Less than a week after the premiere of ABC's "20/20", the network has dropped novice broadcasters Harold Hayes and Robert Hughes as cohosts of the new magazine show. They will be replaced, effective with tonight's telecast, by TV veteran Hugh Downs.

In a statement accompanying the announcement yesterday, executive producer Bob Shanks acknowledged that the first edition of the program "did not meet our expectations." It was widely greeted inside and outside the industry as a bomb. But Shanks also said, "Our faith in the contemporary news magazine remains strong, and the program will continue to evolve."

"20/20" does not appear on ABC's fall schedule as a weekly program but will be monthly, according to ABC, until 1979, when it is to resume a weekly run. Such plans, of course, are subject to change. "60 Minutes," the CBS prime-time magazine program whose success ABC is attempting to emulate, was on the air for three years before it was moved to its present time slot and became a ratings hit.

The fate of TV newcomers Hayes and Hughes was still vague yesterday. "I hope that Harold Hayes and Robert Hughes . . . will remain as either on-air contributors or as editorial members of the program's production staff," Shanks said, but ABC spokemen said that the future participation of Hayes, a former Esquire editor, and Hughes, the Australian-born art editor of Time magazine, was a matter for future negotiations.

Downs was on location at historical sites in Philadelphia yesterday and could not be reached for comment. But Ruth Downs, his wife, said her husband was contacted by ABC the day after "20/20" premiered last week. Downs was then in New York serving as guest host of ABC's "Good Morning, America" show.

Ironically or not, Downs was for nine years the host of "Today" the show that "Good Morning, America" has tried unsuccessfully to topple from ratings domination of the early morning period. Early in his long TV career, Downs cohosted, with Arlene Francis, NBC's pioneering "magazine" show "Home."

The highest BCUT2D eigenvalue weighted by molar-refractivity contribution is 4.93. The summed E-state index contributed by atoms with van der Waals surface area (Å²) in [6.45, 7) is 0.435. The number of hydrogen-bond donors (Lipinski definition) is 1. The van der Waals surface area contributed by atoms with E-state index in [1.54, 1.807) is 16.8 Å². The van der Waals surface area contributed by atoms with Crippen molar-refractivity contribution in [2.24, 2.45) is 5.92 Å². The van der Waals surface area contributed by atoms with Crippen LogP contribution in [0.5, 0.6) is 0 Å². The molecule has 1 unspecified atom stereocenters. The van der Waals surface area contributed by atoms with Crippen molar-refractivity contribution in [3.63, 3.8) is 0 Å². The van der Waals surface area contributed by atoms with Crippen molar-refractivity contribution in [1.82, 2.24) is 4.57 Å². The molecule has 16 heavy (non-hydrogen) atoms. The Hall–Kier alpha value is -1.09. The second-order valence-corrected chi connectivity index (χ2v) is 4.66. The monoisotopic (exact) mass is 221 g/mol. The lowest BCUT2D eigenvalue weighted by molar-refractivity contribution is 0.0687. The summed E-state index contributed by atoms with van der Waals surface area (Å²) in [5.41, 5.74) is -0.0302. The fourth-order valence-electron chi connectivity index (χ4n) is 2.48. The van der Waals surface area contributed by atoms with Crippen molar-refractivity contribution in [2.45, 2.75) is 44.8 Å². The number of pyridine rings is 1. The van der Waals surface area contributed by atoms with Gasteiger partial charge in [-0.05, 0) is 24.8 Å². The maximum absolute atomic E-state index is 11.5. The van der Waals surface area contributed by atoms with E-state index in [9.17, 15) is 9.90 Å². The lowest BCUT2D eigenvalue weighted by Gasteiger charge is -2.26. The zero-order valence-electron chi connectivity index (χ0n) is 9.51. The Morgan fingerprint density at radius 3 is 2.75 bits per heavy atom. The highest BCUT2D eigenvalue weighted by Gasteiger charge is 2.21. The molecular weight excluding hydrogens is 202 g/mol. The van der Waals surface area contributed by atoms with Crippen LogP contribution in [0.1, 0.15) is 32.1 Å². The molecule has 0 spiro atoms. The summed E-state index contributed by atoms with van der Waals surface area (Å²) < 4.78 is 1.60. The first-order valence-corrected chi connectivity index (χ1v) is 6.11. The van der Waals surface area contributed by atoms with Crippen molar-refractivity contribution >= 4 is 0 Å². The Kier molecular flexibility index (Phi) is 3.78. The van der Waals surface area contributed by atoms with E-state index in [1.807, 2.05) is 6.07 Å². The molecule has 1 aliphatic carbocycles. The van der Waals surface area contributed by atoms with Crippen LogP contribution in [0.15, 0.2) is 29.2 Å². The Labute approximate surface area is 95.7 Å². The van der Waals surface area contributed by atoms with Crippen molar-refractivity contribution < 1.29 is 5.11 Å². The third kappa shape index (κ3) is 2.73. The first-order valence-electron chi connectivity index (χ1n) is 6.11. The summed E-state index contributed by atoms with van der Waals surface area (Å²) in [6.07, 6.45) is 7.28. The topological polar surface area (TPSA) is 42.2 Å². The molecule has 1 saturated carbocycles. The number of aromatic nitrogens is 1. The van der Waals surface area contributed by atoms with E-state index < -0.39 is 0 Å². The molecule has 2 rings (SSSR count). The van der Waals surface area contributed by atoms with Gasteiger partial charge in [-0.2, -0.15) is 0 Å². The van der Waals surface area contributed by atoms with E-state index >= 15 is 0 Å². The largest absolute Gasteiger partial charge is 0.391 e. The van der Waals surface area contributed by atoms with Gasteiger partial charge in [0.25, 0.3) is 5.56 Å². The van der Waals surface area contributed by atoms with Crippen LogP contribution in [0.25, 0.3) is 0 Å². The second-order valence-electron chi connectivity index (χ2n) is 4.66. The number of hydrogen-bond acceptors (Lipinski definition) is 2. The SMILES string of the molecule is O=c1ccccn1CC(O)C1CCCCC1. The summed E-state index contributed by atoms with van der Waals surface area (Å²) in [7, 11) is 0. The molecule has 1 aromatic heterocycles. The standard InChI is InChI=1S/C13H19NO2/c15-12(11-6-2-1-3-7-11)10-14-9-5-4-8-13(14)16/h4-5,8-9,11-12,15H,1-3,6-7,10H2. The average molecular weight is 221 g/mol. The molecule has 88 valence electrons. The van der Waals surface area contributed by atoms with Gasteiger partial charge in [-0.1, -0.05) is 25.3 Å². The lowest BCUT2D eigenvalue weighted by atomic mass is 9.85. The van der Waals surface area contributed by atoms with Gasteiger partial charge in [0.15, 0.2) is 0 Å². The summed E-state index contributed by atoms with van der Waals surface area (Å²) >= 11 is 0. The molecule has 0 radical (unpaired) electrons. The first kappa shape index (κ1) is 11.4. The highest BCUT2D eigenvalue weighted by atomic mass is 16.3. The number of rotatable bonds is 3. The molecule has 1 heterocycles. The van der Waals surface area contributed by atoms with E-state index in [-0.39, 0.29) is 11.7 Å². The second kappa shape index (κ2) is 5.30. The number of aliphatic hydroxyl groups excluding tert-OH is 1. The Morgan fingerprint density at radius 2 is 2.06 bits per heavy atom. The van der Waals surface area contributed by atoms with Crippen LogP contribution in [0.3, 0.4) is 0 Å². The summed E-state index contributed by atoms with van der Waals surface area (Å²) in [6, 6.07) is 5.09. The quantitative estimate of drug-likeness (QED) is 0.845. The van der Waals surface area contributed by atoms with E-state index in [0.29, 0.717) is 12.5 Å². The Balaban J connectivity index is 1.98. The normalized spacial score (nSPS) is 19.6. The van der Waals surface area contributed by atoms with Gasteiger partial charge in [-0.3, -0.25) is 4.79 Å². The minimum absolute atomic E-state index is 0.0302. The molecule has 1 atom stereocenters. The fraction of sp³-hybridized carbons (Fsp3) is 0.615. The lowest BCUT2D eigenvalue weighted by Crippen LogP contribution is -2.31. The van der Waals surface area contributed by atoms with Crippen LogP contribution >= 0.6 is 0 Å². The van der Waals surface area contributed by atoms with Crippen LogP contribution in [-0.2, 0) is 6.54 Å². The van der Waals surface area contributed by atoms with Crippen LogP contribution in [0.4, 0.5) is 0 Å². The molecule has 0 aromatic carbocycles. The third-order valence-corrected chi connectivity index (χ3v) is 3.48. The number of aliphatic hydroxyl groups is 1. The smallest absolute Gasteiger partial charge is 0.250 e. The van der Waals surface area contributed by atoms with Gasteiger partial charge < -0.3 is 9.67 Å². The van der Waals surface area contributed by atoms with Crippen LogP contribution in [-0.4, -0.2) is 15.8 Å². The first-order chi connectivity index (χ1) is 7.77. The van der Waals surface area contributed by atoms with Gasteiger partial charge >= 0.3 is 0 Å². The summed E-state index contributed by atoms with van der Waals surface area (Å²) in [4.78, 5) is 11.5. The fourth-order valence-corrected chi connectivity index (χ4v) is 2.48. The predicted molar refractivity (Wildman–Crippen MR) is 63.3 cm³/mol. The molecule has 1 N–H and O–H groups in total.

Mrs. Downs said from a Philadelphia motel that she and her husband watched the premiere of "20/20" and "We thought it was quite an interesting show, that it has lots of possibilities."

Downs will remain, she said, as host of the daily public television program "Over Easy," which deals with problems of the elderly and is now in production, though not yet fully funded, for a second season beginning in the fall.

After a long day of meetings yesterday, Shanks said from his New York office, "I made mistakes on the first program. I tried to jam too much in." He said a segment devoted to comedian Flip Wilson's weepy recollection of the time he spanked one of his children might have been "very touching" but only "if we have set it up properly. I jammed it on with a 12-second intro."

He also conceded it was "a tactical mistake" to open the first program with Geraldo Rivera's lenghty expose of greyhound racing and its attendant rabbit fatalities, but said he thought it was "a valid piece to do."

In the fallout after the "20/20" premiere, speculation arose that ABC News and Sports President Roone Arledge had behaved true to his reputation and extensively re-edited the finished program at the last minute. "I had a lot of freedom and support from Roone," Shanks said when asked about this rumour. "He did make changes, but I don't find that intolerable or unique. Roone is a hot personality, and so much more is made out of it than if somebody else did the same thing."

Shanks said tonight's program will not be significantly different in structure or concept from the premiere, except for the absence of Hughes and Hayes. Of the team, Shanks said, "It didn't work, and I didn't want them tarnished. They're both decent guys, and television can scissor people up pretty quickly.I hate to see these two very fine men characterized as clowns," he added, referring to printed criticism of the show.

Also in answer to that criticism, Shanks defended the program's mixture of hard news and light feature material and said it was already common practice at newspapers in their "home" and "style" sections. Anytime you try anything new, you're going to get killed for it," Shanks said. "I'm sure people were outraged by the first use of color photography, or the first use of photography in journalism."